This weekend, the Telegraph published an open letter signed by music and education luminaries, suggesting that our National Plan for Music Education is not being met. Also in the Telegraph, an article appeared, which seems to be referring to the aforementioned letter, although it contains quite a lot of other details which I couldnâ€™t find reference to in the letter itself, so perhaps it represents the views of one of the individual signatories?
The campaign appears to have been spearheaded by James Rhodes (Don’t Stop the Music), which may explain why the article gives the impression that the only purpose of the national plan for music education is to give children the chance to play an instrument. This is misleading and we do not do ourselves any favours as a sector by suggesting that our plan is â€˜failingâ€™ based on just one component. Another worrying trend is that we once again see value judgements placed on the type of instruments and musical traditions taught, with Rhodes making yet more disparaging remarks about â€˜African Drumsâ€™. Yes, it is worrying that in some areas disadvantaged children are not being given access to instrumental learning, but that does not make our National Plan a failure, particularly since we are only in year 4 of 8! I agree that we should address this issue, but I seriously worry about the tunnel vision that seems to be developing in some quarters.
Where I wholeheartedly agree with this latest campaign however, is that primary schools by and large will not improve the quality of their music provision unless Ofsted explicitly instruct them to do so. Many times in our consultancy work with schools we come across head teachers who say that they have to focus on Literacy and Numeracy to the detriment of all other subjects because â€˜thatâ€™s what Ofsted wantâ€™. It is no good Ofsted instructing hubs to do their dirty work for them in improving the quality of curriculum music – schools are not afraid of music hubs! HMI for Music Robin Hammerton has done a commendable job of dashing all over the country to speak on the subject of curriculum music, but inevitably heâ€™s only ever going to reach the head teachers who turn up to these events. Many head teachers will of course be too busy with literacy and numeracy to attend…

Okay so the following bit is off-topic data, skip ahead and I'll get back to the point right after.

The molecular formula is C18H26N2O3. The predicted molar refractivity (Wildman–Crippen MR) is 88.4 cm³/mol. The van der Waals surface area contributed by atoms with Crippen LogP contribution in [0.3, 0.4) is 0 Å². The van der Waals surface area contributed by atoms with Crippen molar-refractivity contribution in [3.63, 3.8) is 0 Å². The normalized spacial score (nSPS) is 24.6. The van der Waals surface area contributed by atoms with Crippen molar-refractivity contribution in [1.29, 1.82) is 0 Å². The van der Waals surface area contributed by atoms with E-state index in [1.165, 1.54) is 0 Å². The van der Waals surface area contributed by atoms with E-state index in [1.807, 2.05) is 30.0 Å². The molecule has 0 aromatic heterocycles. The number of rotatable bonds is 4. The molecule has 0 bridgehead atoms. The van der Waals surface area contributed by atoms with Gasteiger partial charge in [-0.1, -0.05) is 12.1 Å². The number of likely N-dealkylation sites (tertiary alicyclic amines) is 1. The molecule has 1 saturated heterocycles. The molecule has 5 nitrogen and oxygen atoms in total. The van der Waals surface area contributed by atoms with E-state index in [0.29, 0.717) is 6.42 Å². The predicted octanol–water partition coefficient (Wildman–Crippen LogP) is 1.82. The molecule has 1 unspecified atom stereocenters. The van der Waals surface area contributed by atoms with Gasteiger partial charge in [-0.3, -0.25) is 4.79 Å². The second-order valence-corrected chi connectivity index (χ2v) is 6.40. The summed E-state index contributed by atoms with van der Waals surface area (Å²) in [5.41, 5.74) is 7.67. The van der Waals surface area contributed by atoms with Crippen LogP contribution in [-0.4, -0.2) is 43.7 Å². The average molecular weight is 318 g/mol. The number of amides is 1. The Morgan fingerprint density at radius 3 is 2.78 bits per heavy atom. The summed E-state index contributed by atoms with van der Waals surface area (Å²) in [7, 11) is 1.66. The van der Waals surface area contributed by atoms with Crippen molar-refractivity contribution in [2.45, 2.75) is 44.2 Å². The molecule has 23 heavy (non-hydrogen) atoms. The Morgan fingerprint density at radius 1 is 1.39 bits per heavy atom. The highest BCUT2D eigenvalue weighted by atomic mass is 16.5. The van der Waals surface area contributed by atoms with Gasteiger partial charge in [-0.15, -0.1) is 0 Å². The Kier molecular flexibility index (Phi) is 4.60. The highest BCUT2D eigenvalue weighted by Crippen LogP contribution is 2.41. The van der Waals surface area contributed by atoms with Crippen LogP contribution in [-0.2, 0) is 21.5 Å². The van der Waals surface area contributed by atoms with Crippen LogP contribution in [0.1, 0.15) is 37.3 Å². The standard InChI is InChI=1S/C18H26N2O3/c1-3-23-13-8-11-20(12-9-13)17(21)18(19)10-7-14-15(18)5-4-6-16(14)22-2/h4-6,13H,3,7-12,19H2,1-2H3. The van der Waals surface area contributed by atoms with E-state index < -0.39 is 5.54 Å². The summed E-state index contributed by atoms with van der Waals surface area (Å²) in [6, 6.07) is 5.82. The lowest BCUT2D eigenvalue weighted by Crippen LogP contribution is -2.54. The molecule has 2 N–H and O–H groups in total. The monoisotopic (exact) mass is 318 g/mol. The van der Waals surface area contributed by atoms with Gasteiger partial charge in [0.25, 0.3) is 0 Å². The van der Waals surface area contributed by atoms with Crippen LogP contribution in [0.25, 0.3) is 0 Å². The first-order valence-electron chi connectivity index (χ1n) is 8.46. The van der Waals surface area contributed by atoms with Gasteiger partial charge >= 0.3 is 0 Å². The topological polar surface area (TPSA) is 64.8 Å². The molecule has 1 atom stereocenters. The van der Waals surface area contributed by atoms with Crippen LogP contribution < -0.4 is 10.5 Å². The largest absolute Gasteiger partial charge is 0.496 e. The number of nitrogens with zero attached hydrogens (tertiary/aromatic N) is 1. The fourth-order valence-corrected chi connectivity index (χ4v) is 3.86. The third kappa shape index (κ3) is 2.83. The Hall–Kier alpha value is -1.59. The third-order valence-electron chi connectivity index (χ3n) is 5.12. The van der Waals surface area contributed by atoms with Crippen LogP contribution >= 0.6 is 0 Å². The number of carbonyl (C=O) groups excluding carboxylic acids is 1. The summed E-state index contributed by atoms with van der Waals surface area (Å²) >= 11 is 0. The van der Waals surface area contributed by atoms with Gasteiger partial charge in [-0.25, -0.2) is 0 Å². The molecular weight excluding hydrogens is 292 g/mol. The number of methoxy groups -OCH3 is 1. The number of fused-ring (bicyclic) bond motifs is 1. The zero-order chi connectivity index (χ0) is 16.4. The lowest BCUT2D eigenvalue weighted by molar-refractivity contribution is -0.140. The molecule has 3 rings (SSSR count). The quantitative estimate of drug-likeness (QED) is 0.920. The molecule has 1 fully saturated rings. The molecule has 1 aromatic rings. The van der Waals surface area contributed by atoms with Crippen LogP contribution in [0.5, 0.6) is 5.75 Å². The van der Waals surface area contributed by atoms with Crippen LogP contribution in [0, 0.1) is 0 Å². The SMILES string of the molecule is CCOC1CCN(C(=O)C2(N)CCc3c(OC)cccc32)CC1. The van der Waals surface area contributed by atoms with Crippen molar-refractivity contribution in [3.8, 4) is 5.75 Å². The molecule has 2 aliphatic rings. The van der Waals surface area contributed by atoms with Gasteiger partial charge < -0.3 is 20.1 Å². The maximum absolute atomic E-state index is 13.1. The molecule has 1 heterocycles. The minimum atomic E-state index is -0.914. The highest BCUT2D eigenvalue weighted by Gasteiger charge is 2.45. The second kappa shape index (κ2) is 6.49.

We need a clear message from Ofsted direct to schools about the importance of not just music, but all the foundation subjects; and this is where I really vehemently disagree with the move outlined in the Telegraph article (although again no reference in the letter itself) to call for â€œOfsted rules to be changed so that a school cannot be rated ‘good’ or ‘outstanding’ unless it offers good or outstanding music provision.â€ For years we have been complaining that music is overshadowed by literacy and numeracy, and now we want to raise music above all other subjects to, presumably, do unto them as has been done to us?! Imagine the furore amongst musicians if a similar move was called for from artists, athletes or historians! The whole point of having a national curriculum is for our children to get a rounded education, and this cannot be achieved if we are elevating some subjects above others.
That said, perhaps an inspection structure where a school cannot be rated outstanding unless every subject of the national curriculum is taught at an equally high level might be worth considering? This could solve the problem of the foundation subjects being viewed as the â€˜poor relationâ€™, and give our children the broad and balanced education that they deserve.
Over to you, Ofsted!